Age Gap Obsession

Yes, I’m writing about this topic again. I’m acutely aware of the fact that I must be getting boring now. I’ll be honest that this text-only post has partly come about because my seven year old MacBook has (finally!) suffered a fatal head crash, taking all my photo editing capabilities with it. But I’ve chosen to write about it again because it is something that is so front-of-mind. Mentioning it so frequently here reflects just how often the thoughts of a sibling for Thomas enter my mind. Pregnancy, or rather the lack of it, and the potential age gap between children is something that pops unbidden in to my head countless times each day. Obsession is certainly not too strong a word.Try as I might, I can’t shut it off.

I thought a holiday might help. Break from routine. Take your mind off it. That sort of thing. But then our week away started with disappointment in the shape of a negative pregnancy test, followed fairly swiftly by the arrival of my period. (Come on, you’re used to the TMI in the “trying to conceive” posts by now!) Having taken the so-called “relaxed approach” last month – not tracking ovulation or temperatures, no supplements beyond my standard high dose folic acid – I think I carried it on pretty well and handled it better than the month before. I didn’t cry, so that’s progress.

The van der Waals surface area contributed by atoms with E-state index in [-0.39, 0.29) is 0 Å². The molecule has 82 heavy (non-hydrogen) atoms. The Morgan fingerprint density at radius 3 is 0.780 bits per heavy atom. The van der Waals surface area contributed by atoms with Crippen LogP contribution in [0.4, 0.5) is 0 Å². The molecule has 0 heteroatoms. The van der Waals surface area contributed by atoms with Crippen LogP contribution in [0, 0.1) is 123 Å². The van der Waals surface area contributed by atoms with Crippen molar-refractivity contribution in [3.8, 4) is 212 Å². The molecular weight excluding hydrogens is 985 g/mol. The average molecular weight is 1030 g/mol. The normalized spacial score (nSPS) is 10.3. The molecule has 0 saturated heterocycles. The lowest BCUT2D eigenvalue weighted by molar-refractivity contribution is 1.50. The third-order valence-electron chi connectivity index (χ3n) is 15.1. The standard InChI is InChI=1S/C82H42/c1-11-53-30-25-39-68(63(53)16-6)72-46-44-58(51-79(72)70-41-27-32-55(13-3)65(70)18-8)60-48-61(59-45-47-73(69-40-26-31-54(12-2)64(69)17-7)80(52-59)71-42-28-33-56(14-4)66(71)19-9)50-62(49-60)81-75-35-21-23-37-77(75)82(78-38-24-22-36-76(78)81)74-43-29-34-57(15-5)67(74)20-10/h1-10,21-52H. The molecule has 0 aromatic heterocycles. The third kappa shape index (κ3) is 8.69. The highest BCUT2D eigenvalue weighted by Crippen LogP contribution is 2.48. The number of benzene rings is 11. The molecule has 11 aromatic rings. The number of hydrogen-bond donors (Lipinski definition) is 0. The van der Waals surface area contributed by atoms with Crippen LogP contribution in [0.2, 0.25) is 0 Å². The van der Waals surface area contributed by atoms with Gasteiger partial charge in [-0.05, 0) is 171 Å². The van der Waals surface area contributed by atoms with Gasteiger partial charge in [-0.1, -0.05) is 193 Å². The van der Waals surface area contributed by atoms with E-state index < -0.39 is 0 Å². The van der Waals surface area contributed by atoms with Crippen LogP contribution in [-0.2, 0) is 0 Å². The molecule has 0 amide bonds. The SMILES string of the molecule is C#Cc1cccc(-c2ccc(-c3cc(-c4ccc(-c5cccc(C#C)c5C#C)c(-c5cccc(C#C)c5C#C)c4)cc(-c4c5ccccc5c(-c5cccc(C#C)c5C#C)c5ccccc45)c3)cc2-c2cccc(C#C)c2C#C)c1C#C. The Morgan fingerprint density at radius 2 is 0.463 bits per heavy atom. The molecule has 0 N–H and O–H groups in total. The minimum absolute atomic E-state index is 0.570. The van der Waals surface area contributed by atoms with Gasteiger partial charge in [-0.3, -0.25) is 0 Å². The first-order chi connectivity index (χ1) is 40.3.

And then came the news in the middle of the week that an NCT friend, whose son is just days younger than Thomas, is twelve weeks pregnant due on, of all days, my birthday. And then, I did cry. It’s nothing against her, or anyone else who achieves the pregnancy I so desire, because as I’ve pointed out before, it’s impossible to know what struggles others have already faced in order to get there. But I can’t help, or easily suppress, the envy I feel at the situation. Especially the lovely two year age gap.

That’s the bottom line: It’s the age gap that’s really getting me. I don’t feel envious of pregnancy per se, but more the families that those pregnancies will create. I can’t clearly articulate exactly why I feel the way I do about the age gap. Ian thinks I’m simply trying to recreate my own childhood (21 month gap) and perhaps that is true. I can’t help but feel a larger gap is less desirable because they will be less likely to have any common ground at each stage of childhood. Less likely to enjoy shared activities. To be friends. I know that you can’t know how things will turn out or how the personalities of the children will work out, but I want to give the best opportunity I can for my children to be good friends. I look at how much common ground Thomas shares with his cousin, who is older by two years and two months, and then look at the common ground the same cousin has with her sister who is younger by two years and ten months. Those eight months make a massive difference.